Chicken farmer, racing-car driver, auto manufacturer, chili impresario–your life has been full of twists and turns . . .
I’m having fun. Thank God I’m not an engineer; then I’d have to play by the rules! I pick the best people and work with them. I’m very thankful. I’m eighty-four years old; I’ve been at the top, and I’ve been at the bottom. I was out of the car business for almost thirty years. I could tell that real cars were going away back in 1966. But now we’re back in the performance business. These [new] cars are so superior to the ones we sold in the ’60s. Those cars could only go in a straight line; these cars can do anything.
Why are you building the Shelby GT500KR [King of the Road], and why now?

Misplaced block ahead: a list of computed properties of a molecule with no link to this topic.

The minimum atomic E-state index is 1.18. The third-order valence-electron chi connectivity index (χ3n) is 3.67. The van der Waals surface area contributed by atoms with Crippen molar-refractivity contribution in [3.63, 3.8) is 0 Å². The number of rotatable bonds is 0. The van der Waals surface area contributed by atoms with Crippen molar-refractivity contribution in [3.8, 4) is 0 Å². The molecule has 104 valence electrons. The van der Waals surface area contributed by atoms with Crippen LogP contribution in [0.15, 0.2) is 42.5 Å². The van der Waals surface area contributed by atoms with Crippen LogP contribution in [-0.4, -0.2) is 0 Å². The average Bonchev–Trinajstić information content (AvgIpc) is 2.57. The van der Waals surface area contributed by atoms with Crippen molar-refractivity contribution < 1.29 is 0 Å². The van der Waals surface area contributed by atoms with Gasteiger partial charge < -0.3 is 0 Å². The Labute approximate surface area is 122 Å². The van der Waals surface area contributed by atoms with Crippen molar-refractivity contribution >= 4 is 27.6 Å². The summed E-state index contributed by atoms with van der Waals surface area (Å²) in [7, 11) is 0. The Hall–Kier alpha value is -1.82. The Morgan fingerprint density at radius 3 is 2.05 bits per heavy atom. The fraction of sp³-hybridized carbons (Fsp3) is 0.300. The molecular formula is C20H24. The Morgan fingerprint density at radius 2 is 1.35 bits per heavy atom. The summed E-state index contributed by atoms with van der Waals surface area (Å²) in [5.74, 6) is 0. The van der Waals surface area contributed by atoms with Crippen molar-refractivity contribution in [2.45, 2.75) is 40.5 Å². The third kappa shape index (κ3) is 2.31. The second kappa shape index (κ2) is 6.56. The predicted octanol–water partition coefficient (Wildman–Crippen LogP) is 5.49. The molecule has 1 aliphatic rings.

You know, these things are really helping the dealers. We’re building a thousand of them, all with 540 horsepower. The dealers can sell them for over list. They can make lots of money. That makes for happy dealers.
You have outlasted generations–and several administrations–of leadership at Ford. How does that feel?
[Laughs.] I never thought of it that way! Damn, I think you’re right! I’ll have to bring that up to some of those pissant forty-five-year-olds up there!
What’s the one question that no one has ever asked that you wish someone would?
You know, I don’t know. I’ve been asked ’em all. But thanks for not asking the question that everyone else does: “How did you come up with the idea for the Cobra?” I’ll bet I answered that one a thousand times. [The legend is that the car’s name came to him in a dream–Ed.]
What do you think is your legacy? What’s important to you?
That’s easy: helping kids. The Carroll Shelby Children’s Foundation gives medical and educational assistance to underprivileged kids. That’s the most important legacy.